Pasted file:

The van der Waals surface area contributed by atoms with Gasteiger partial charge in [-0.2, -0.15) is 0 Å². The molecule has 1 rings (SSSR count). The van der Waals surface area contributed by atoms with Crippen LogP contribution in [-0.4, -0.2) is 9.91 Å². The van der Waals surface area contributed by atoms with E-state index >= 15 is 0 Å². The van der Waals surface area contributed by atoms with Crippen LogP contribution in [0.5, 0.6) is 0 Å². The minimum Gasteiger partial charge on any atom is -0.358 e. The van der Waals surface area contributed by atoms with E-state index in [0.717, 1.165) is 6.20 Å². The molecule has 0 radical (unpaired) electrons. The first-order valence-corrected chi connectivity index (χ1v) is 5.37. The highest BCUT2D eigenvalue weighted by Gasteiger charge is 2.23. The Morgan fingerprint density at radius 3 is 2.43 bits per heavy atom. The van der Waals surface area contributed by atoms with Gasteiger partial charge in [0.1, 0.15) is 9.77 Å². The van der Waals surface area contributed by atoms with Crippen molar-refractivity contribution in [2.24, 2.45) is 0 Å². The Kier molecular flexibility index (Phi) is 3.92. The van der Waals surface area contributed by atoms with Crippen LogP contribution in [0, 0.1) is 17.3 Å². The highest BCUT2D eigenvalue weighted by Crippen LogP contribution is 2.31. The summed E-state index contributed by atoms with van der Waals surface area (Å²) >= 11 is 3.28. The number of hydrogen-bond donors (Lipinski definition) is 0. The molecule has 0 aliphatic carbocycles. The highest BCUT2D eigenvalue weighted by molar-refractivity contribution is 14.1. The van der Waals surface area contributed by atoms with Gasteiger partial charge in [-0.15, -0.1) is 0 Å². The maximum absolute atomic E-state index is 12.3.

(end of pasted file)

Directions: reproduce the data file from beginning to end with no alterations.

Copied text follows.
The van der Waals surface area contributed by atoms with Gasteiger partial charge in [-0.2, -0.15) is 0 Å². The molecule has 1 rings (SSSR count). The van der Waals surface area contributed by atoms with Crippen LogP contribution in [-0.4, -0.2) is 9.91 Å². The van der Waals surface area contributed by atoms with E-state index >= 15 is 0 Å². The van der Waals surface area contributed by atoms with Crippen LogP contribution in [0.5, 0.6) is 0 Å². The minimum Gasteiger partial charge on any atom is -0.358 e. The van der Waals surface area contributed by atoms with E-state index in [0.717, 1.165) is 6.20 Å². The molecule has 0 radical (unpaired) electrons. The first-order valence-corrected chi connectivity index (χ1v) is 5.37. The highest BCUT2D eigenvalue weighted by Gasteiger charge is 2.23. The Morgan fingerprint density at radius 3 is 2.43 bits per heavy atom. The van der Waals surface area contributed by atoms with Gasteiger partial charge in [0.1, 0.15) is 9.77 Å². The van der Waals surface area contributed by atoms with Crippen molar-refractivity contribution in [2.24, 2.45) is 0 Å². The Kier molecular flexibility index (Phi) is 3.92. The van der Waals surface area contributed by atoms with Crippen LogP contribution in [0, 0.1) is 17.3 Å². The highest BCUT2D eigenvalue weighted by Crippen LogP contribution is 2.31. The summed E-state index contributed by atoms with van der Waals surface area (Å²) >= 11 is 3.28. The number of hydrogen-bond donors (Lipinski definition) is 0. The molecule has 0 aliphatic carbocycles. The highest BCUT2D eigenvalue weighted by molar-refractivity contribution is 14.1. The van der Waals surface area contributed by atoms with Gasteiger partial charge in [-0.15, -0.1) is 0 Å². The maximum absolute atomic E-state index is 12.3.